I know that the story of Richard Yates is a sad one, and I know this novel was not well received when it was published in 1961, but it doesn’t negate the fact that this was pretty thin gruel to begin with.
I never understood the Wheeler’s plight — they always seemed more of a novelist’s vision of a suburban couple than any one you would actually know — and despite the exactness of Yates’s prose, I also never understood why they or any one else would think the Wheelers were so special.
April wants to be an actress, yet clearly doesn’t have the talent for it. And nothing Frank ever does or says indicates that the world would be better off if we all knew about him.
Their desire to flee suburbia — in this case a pretty well-heeled subdivision in Connecticut — is wholly based on a poet’s notion that this kind of existence is inherently hellish. It isn’t. I just drove to my parent’s house in a neighborhood more or less like the one in “Revolutionary Road” — it is the same house I grew up in — and there was nothing stifling or deadening about that place.
And when the movie version was released, I wondered who would relate to this story. Movies are more devoted than ever to appealing to the common denominator, so you’d think that a movie that critiques suburban life would have a pretty small audience. Coupled with the fact that a nice leafy house in Connecticut would seem like a pretty good dream to most.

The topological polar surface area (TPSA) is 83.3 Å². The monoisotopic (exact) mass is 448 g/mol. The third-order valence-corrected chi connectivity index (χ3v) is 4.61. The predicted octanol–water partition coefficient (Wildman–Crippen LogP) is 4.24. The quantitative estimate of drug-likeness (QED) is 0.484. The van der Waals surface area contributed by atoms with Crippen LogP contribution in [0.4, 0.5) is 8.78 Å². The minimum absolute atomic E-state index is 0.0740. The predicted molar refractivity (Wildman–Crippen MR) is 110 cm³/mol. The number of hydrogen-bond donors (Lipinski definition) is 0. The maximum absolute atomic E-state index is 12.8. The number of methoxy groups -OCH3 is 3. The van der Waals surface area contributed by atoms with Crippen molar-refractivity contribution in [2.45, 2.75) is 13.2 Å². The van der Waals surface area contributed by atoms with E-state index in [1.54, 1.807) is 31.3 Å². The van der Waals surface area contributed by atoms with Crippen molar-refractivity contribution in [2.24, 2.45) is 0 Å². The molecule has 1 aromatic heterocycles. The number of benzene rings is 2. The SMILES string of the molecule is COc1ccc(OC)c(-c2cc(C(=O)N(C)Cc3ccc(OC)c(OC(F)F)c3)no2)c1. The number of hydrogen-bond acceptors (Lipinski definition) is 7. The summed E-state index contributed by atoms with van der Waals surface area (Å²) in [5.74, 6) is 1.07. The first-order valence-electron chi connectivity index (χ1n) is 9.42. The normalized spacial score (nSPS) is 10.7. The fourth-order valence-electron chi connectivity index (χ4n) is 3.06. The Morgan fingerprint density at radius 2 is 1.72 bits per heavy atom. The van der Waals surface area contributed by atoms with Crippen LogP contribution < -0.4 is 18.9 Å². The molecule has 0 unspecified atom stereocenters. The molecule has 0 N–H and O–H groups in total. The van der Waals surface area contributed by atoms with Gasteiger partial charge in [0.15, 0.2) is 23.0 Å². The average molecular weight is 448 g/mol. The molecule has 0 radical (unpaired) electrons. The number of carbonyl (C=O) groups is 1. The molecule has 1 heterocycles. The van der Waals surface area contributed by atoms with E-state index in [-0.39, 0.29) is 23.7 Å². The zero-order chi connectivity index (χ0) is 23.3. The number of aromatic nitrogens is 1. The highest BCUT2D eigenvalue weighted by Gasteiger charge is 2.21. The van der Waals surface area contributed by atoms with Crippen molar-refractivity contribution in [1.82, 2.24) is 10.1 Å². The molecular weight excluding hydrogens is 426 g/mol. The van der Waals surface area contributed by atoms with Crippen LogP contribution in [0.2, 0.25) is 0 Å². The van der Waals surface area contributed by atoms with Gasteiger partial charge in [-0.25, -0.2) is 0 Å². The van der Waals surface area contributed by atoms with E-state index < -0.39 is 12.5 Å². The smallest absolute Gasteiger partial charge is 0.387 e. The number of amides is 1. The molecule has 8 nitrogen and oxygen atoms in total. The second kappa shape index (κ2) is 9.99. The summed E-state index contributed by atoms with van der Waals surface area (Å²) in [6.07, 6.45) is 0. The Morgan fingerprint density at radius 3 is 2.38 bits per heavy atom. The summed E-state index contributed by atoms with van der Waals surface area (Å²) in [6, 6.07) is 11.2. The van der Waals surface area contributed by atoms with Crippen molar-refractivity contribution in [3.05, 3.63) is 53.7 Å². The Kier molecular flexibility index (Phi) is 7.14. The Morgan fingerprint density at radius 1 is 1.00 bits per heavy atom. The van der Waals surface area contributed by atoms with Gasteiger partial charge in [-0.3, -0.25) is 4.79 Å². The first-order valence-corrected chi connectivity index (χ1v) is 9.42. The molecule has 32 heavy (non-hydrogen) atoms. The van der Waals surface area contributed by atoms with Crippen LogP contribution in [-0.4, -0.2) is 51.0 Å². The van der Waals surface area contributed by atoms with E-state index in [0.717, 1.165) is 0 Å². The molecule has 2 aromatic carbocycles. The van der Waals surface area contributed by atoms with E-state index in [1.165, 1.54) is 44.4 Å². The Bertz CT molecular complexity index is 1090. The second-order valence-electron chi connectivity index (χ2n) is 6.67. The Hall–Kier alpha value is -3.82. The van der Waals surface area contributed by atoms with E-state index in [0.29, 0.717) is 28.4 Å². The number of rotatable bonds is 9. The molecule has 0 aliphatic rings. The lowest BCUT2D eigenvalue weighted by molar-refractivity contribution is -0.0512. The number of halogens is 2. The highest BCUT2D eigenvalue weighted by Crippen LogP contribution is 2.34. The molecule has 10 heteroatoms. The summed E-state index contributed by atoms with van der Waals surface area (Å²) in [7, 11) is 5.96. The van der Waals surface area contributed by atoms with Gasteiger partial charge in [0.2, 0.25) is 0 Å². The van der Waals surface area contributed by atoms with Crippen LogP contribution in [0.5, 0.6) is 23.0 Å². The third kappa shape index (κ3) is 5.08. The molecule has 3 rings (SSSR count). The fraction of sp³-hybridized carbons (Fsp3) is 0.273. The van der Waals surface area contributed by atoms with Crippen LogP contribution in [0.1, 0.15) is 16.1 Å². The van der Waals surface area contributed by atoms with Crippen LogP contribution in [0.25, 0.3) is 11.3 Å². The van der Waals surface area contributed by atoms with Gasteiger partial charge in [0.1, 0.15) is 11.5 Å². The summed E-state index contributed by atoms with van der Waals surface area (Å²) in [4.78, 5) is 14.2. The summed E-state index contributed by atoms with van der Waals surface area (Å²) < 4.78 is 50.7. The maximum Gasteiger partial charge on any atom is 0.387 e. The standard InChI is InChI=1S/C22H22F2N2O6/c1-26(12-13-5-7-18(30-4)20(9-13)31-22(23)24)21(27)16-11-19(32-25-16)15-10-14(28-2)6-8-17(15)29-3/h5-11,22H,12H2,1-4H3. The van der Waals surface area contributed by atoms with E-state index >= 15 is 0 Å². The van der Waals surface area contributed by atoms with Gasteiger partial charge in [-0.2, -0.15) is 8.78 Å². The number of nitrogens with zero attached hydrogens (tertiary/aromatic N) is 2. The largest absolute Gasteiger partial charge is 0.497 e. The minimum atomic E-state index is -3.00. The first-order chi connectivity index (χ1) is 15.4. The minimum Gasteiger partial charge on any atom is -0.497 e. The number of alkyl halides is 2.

So I think the success of this was resting on the formidable shoulders of our two leads. As much as I like these two — I’m pretty much a fan of each — it was disheartening to see them so out of the scope of their own experience.
Both of them may have known heartache, and disappointment, and even failure, to be sure, but I don’t think either one of them has a clue about the endless days and nights of sameness that does kill so many dreams. Neither of them has known what it is like to go into the same office every day, in some cases for years, to work at something that you don’t love while also knowing that it certainly does not love you back.
You can see Kate and Leo floundering here — relying on acting tics to get them through. They know nothing about the terror of the anonymous and quiet desperation so many people feel; they have no empathy, no bond. I almost, for a second, felt sorry for them, which is the worst thing you can ever feel for an actor.